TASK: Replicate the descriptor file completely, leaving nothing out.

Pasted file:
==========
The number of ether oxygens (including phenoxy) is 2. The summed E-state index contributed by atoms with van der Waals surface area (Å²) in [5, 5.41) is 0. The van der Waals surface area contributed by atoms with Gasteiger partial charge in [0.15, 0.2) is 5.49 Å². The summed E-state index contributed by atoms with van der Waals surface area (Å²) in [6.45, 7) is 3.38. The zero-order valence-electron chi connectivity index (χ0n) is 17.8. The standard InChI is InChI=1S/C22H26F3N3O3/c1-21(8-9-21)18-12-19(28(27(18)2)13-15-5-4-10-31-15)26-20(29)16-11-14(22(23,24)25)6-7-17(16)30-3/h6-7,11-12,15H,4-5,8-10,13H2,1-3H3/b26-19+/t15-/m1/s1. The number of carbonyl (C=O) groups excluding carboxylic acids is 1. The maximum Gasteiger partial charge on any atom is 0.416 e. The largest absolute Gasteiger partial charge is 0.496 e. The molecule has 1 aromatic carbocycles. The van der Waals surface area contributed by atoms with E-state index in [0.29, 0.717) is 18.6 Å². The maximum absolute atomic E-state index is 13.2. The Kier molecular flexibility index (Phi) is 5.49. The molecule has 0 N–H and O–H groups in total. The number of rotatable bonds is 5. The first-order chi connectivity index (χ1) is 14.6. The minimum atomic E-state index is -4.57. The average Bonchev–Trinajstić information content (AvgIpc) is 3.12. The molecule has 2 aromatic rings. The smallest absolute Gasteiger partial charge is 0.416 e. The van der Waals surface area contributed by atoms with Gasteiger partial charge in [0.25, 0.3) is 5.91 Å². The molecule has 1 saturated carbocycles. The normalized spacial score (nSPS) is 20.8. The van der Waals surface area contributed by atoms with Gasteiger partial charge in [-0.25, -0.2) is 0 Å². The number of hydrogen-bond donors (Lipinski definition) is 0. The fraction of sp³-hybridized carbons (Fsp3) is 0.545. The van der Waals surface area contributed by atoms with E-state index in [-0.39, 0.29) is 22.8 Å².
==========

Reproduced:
The number of ether oxygens (including phenoxy) is 2. The summed E-state index contributed by atoms with van der Waals surface area (Å²) in [5, 5.41) is 0. The van der Waals surface area contributed by atoms with Gasteiger partial charge in [0.15, 0.2) is 5.49 Å². The summed E-state index contributed by atoms with van der Waals surface area (Å²) in [6.45, 7) is 3.38. The zero-order valence-electron chi connectivity index (χ0n) is 17.8. The standard InChI is InChI=1S/C22H26F3N3O3/c1-21(8-9-21)18-12-19(28(27(18)2)13-15-5-4-10-31-15)26-20(29)16-11-14(22(23,24)25)6-7-17(16)30-3/h6-7,11-12,15H,4-5,8-10,13H2,1-3H3/b26-19+/t15-/m1/s1. The number of carbonyl (C=O) groups excluding carboxylic acids is 1. The maximum Gasteiger partial charge on any atom is 0.416 e. The largest absolute Gasteiger partial charge is 0.496 e. The molecule has 1 aromatic carbocycles. The van der Waals surface area contributed by atoms with E-state index in [0.29, 0.717) is 18.6 Å². The maximum absolute atomic E-state index is 13.2. The Kier molecular flexibility index (Phi) is 5.49. The molecule has 0 N–H and O–H groups in total. The number of rotatable bonds is 5. The first-order chi connectivity index (χ1) is 14.6. The minimum atomic E-state index is -4.57. The average Bonchev–Trinajstić information content (AvgIpc) is 3.12. The molecule has 2 aromatic rings. The smallest absolute Gasteiger partial charge is 0.416 e. The van der Waals surface area contributed by atoms with Gasteiger partial charge in [0.25, 0.3) is 5.91 Å². The molecule has 1 saturated carbocycles. The normalized spacial score (nSPS) is 20.8. The van der Waals surface area contributed by atoms with Gasteiger partial charge in [-0.25, -0.2) is 0 Å². The number of hydrogen-bond donors (Lipinski definition) is 0. The fraction of sp³-hybridized carbons (Fsp3) is 0.545. The van der Waals surface area contributed by atoms with E-state index in [-0.39, 0.29) is 22.8 Å².